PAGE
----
Holy Drama

At the corner of Moravian Lane and Cherry Street in Kernersville, there is a cemetery, and every year, the day before Easter, the cemetery is full of lilies and families, gathered to commemorate lost loved ones. My great-grandparents Oscar and Lucille Joyner are buried in the cemetery. I am told that Lucille was the kindest woman who ever lived, with her gentle smile and her flaming red hair. There is a stone for my great-great-aunt Eugenia, who lived in the old Stafford house in Kernersville and used to feed anyone who came to her back door. There’s old Florence Rights, my great-great grandmother, who hid the family silver from the soldiers who wanted to melt it into bullets, who said she refused to die until God allowed her to forgive General Sherman.

I remember the bright June day when we buried my grandfather in the cemetery there – Dr. I. Slaydon Myers. “I am not ashamed of the Gospel, for it is the power of God for the salvation of everyone who believes,” is the etching on his slab of granite. My grandfather has a large gravestone, and his plot of land is right beside the arched entrance. He always did like being the center of attention. But there are smaller gravestones in the cemetery, too.

Little Paul, aged 5 years.

Lizzie.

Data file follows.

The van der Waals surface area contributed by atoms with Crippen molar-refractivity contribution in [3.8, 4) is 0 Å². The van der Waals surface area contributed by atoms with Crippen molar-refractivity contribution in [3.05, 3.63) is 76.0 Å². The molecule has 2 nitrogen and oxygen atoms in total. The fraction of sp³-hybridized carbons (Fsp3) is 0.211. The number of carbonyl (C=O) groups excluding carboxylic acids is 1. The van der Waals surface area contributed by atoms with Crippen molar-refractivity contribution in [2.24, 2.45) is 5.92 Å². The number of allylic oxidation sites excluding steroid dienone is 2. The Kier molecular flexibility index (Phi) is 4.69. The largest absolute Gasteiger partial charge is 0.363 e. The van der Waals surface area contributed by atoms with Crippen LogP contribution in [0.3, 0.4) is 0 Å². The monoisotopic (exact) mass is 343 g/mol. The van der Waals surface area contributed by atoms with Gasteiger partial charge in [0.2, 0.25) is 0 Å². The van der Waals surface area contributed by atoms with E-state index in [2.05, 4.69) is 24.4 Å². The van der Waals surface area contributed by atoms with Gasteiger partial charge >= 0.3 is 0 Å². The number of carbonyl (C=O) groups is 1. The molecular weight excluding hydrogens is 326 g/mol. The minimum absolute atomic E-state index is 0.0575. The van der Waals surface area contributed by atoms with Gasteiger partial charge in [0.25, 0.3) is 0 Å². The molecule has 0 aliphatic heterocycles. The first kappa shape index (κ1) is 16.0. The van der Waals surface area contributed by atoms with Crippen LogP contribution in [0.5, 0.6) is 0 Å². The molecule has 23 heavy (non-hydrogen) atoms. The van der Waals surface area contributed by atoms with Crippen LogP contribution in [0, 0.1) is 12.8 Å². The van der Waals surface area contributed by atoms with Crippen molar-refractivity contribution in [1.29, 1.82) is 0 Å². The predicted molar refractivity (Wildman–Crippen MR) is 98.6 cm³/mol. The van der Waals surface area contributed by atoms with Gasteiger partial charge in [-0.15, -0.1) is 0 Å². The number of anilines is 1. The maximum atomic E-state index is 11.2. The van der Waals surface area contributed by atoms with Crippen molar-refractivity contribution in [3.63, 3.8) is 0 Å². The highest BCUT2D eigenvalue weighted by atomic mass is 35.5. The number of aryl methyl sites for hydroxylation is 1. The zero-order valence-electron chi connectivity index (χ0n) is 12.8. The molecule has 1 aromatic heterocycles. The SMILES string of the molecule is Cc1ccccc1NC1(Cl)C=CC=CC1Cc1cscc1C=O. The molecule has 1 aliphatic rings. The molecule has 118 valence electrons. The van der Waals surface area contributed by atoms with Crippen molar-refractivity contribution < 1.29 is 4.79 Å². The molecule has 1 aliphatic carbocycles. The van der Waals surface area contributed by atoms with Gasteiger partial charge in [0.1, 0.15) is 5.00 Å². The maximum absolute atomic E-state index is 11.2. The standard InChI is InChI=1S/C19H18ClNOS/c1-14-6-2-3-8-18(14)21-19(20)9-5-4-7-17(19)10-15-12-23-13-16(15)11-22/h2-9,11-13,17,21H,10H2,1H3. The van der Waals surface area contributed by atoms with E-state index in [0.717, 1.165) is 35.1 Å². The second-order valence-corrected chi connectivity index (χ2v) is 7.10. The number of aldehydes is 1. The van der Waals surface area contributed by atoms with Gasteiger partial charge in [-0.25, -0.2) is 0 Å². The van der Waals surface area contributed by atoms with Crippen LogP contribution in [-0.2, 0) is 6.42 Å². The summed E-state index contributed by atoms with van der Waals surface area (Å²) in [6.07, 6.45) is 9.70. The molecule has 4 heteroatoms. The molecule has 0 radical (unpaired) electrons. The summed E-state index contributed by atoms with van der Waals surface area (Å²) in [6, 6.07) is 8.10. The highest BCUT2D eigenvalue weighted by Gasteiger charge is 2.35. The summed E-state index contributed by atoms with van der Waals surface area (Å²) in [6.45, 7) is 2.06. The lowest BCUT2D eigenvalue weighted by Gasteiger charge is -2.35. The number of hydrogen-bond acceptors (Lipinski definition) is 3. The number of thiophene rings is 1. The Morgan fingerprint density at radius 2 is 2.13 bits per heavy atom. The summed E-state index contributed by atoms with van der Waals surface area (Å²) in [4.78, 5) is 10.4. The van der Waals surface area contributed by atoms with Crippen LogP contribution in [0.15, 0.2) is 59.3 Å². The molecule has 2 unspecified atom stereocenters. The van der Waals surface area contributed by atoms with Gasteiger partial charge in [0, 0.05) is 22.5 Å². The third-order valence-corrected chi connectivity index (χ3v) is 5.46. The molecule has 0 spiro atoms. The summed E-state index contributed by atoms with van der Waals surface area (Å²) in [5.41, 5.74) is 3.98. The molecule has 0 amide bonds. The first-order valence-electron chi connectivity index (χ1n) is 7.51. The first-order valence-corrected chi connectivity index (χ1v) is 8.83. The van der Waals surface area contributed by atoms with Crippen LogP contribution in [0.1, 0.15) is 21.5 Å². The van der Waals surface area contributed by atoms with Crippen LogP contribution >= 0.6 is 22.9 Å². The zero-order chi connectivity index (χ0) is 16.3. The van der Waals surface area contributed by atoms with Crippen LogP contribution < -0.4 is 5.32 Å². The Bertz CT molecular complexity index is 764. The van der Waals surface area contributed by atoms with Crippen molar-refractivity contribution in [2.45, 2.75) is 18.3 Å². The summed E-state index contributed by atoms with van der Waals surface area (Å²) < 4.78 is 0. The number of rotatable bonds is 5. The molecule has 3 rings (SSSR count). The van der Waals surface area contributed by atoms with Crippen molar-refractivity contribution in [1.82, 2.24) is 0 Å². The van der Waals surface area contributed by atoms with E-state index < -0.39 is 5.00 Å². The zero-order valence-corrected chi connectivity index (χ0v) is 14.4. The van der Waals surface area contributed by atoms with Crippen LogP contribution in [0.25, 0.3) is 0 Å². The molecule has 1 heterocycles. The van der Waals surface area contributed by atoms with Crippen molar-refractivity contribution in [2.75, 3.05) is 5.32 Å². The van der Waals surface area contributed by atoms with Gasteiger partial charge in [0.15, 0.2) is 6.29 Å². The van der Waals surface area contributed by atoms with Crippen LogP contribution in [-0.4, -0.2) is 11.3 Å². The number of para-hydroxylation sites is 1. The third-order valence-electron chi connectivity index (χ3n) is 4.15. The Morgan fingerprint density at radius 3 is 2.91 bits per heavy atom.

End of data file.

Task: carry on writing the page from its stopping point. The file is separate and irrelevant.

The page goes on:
Infant, 1919-1919.

O grave, where is your victory? O death, where is your sting?

Perhaps the victory is ultimately the Lord’s, but death still stings plenty. It stings for the mother of Little Paul, who buried her child just as he began to bloom. It stings for my family, and for every family that has ever experienced loss. It stung for Christ, I’d assume. Maybe it doesn’t overcome, but it certainly stings.

Perhaps what I mean to say is, Holy Week is a drama of contrast. On azure Palm Sunday, we usher him into the city; we welcome him with waving branches and open arms. Maundy Thursday is candlelit sepia– at Passover, he takes the ceremonial washing of the hands one step further, and washes our feet. On Good Friday, “darkness came over all the land,” and he is murdered. For our awful embrace of the dark.

On Resurrection Sunday, he is recalled to life.

Perhaps we preach Christ risen, but also Christ crucified because glory is at its most glorious when it emerges from the most macabre, gruesome, abyss of despair.

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